As with many bands that snub indie rock's top-button-buttoned uptightness, the scarlet letter of T for "thespian" is often stitched to Pleasure Forever's tailored image. "The theatrical tag may be applied to us because, rather than playing a set list of individual songs, we attempt to present a complete performance, few breaks between songs, only an occasional few words from Andy, and some dramatic physical movements," Hughes says -- outlining Pleasure Forever's affinity for the theories of Antonin Artaud's Theatre of Cruelty.
"Our band may use certain concepts pertaining to theater, but I am pushing to transubstantiate both myself and the audience into total ritual during our performances," Rothbard adds.
"We want to invite whatever ridicule the staunch indie-rock kids can muster," Clifford says. "In making cathartic music, we may seem theatrical or over the top, but that's what I admire in so many of my favorite artists, especially people like Jerry Lee Lewis, Queen, Artaud, Bataille and Devo. They had the audacity to push their art to extremes that others would consider ridiculous. The genius of Devo was that they were a high-concept intellectual band, but they masked it well within their music."
On the other end of the spectrum from Devo's clean-cut, postmodern, silicone pop is the acid-rock drone of the late '60s that reverberates through Pleasure Forever's music. "We're equally inspired by a lot of the early psychedelic bands, like 13th Floor Elevators and Pink Floyd," Clifford says. After listening to the group's staggering, eight-and-a-half-minute "Magus Opus," the lineage is easy to trace, though the song owes as much to Bauhaus's "The Three Shadows" as it does to "Set the Controls for the Heart of the Sun."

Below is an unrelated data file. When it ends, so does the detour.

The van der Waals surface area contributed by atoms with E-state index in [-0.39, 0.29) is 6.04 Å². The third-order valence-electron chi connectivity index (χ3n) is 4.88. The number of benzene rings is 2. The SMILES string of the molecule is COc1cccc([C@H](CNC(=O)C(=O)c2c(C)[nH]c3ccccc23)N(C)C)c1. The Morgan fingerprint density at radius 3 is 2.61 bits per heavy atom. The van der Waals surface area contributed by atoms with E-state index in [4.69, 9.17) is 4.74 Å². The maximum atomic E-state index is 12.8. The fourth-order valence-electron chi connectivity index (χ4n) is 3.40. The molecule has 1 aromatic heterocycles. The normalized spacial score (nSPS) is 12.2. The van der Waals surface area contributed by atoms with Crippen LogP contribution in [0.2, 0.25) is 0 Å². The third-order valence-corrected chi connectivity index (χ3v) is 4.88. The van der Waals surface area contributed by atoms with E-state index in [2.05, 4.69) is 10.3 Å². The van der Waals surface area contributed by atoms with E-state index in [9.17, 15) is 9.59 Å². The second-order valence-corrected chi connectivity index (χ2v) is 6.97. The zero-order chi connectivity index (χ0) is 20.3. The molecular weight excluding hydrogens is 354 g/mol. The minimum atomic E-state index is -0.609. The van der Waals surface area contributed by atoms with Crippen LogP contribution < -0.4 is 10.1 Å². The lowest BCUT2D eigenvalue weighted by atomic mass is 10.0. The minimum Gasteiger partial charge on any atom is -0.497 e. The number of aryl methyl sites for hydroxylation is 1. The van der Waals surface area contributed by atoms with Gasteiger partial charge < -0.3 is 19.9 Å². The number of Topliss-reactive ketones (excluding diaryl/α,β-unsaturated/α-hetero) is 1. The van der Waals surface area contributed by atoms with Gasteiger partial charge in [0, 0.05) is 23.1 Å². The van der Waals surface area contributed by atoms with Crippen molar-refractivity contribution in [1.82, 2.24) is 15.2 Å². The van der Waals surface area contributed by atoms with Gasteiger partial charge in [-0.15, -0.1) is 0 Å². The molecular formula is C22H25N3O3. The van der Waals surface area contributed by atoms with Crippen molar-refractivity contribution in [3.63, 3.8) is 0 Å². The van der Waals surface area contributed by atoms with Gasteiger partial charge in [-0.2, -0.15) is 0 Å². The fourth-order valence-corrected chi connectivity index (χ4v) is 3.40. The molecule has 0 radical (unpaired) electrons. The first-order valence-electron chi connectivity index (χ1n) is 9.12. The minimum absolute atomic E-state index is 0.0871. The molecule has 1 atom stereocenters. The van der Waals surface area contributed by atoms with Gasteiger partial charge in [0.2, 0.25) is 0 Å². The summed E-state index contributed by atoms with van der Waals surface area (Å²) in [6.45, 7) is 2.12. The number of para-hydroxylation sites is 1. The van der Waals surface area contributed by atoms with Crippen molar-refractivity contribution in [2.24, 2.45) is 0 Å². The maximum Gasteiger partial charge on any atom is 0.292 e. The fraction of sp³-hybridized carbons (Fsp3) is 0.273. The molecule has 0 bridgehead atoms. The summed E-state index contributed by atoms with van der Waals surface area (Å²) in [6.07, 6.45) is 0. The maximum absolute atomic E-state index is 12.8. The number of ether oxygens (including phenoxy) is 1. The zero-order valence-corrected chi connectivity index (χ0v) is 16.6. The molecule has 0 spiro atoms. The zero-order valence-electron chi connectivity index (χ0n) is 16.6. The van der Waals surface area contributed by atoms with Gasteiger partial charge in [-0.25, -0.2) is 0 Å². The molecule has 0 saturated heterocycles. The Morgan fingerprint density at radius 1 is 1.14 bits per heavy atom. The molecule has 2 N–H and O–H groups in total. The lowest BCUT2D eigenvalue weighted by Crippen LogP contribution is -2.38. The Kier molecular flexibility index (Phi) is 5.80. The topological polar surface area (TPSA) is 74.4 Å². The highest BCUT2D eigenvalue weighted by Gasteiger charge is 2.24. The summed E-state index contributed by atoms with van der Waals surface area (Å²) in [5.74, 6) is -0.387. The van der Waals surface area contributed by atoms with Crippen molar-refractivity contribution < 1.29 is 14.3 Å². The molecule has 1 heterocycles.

All artistic and literary influences aside, Pleasure Forever has no desire to be pegged as an act with a shtick. "In the last year or so there's been a sudden and, for me, unwanted proliferation of concept bands. These bands either decide in advance what genre they want to ape or mock, or they deliberately limit themselves to creating their music inside a tiny, sterile box," Hughes says.
"I've never sat around the study with my smoking jacket and pipe thinking about what kind of concept I was going to pull off the shelf from all of the books that I've read," adds Rothbard.
So what sets Pleasure Forever apart from the gimmicky hordes of neo-goths, retro-wavers and acolyte rock stars that infest the post-hardcore scene today?
"While we're certainly a conscious band in the sense that we are aware of what we're creating, what we sound like and how we present ourselves, to say that we're a deliberate band is way off the mark," Hughes insists. "On the contrary, I think we're a very natural and intuitive band. We play music that springs from ourselves, and if we are seen as deliberate it's because we use performance and artwork to back up our music, to present a complete concept."
"We don't want to come off as a band attempting to make music for an intellectual elite," Clifford says. "There is no joke that we think the 'right people' will get. The footnotes are there for those who care to find them, but first and foremost, we play music because we enjoy it. Our approach to songwriting is simply to mash together disparate influences into something unique and exciting for ourselves and, we hope, for others."
Pleasure Forever maintains hope that the visceral impact of its live shows, as well as its daring songcraft, will outweigh more esoteric conceptual tendencies. "We're still just a rock-and-roll band, and we want to play songs for the fun of it," Clifford says. "We want an audience to enjoy our music and celebrate the brevity of life. I think Andrew W.K. said it best: 'Party till you puke.'"